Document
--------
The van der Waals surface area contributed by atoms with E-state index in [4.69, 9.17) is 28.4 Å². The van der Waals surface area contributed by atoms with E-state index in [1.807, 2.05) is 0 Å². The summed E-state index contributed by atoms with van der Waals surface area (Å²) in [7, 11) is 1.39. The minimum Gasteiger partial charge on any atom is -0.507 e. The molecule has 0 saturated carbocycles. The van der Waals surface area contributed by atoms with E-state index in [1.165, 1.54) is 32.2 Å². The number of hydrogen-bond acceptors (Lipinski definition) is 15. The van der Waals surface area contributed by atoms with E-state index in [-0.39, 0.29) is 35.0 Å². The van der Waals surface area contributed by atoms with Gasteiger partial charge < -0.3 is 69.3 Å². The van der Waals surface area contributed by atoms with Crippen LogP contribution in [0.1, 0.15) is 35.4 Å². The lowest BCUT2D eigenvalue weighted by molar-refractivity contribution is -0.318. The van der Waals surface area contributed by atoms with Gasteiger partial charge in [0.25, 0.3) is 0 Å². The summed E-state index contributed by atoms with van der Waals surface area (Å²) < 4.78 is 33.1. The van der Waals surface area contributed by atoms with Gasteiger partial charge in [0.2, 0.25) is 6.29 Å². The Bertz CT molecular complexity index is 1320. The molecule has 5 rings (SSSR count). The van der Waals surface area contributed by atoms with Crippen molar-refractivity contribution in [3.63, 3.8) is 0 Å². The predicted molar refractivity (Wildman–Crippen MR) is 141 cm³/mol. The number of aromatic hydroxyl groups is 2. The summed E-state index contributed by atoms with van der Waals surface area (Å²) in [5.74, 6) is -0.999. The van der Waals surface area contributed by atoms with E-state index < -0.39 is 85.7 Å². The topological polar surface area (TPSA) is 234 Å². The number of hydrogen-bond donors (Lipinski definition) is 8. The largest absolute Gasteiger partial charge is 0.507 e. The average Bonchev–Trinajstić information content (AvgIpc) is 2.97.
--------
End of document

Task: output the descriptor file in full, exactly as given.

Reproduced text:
The van der Waals surface area contributed by atoms with E-state index in [4.69, 9.17) is 28.4 Å². The van der Waals surface area contributed by atoms with E-state index in [1.807, 2.05) is 0 Å². The summed E-state index contributed by atoms with van der Waals surface area (Å²) in [7, 11) is 1.39. The minimum Gasteiger partial charge on any atom is -0.507 e. The molecule has 0 saturated carbocycles. The van der Waals surface area contributed by atoms with E-state index in [1.165, 1.54) is 32.2 Å². The number of hydrogen-bond acceptors (Lipinski definition) is 15. The van der Waals surface area contributed by atoms with E-state index in [-0.39, 0.29) is 35.0 Å². The van der Waals surface area contributed by atoms with Gasteiger partial charge < -0.3 is 69.3 Å². The van der Waals surface area contributed by atoms with Crippen LogP contribution in [0.1, 0.15) is 35.4 Å². The lowest BCUT2D eigenvalue weighted by molar-refractivity contribution is -0.318. The van der Waals surface area contributed by atoms with Gasteiger partial charge in [0.25, 0.3) is 0 Å². The summed E-state index contributed by atoms with van der Waals surface area (Å²) < 4.78 is 33.1. The van der Waals surface area contributed by atoms with Gasteiger partial charge in [0.2, 0.25) is 6.29 Å². The Bertz CT molecular complexity index is 1320. The molecule has 5 rings (SSSR count). The van der Waals surface area contributed by atoms with Crippen molar-refractivity contribution in [3.63, 3.8) is 0 Å². The predicted molar refractivity (Wildman–Crippen MR) is 141 cm³/mol. The number of aromatic hydroxyl groups is 2. The summed E-state index contributed by atoms with van der Waals surface area (Å²) in [5.74, 6) is -0.999. The van der Waals surface area contributed by atoms with E-state index < -0.39 is 85.7 Å². The topological polar surface area (TPSA) is 234 Å². The number of hydrogen-bond donors (Lipinski definition) is 8. The largest absolute Gasteiger partial charge is 0.507 e. The average Bonchev–Trinajstić information content (AvgIpc) is 2.97.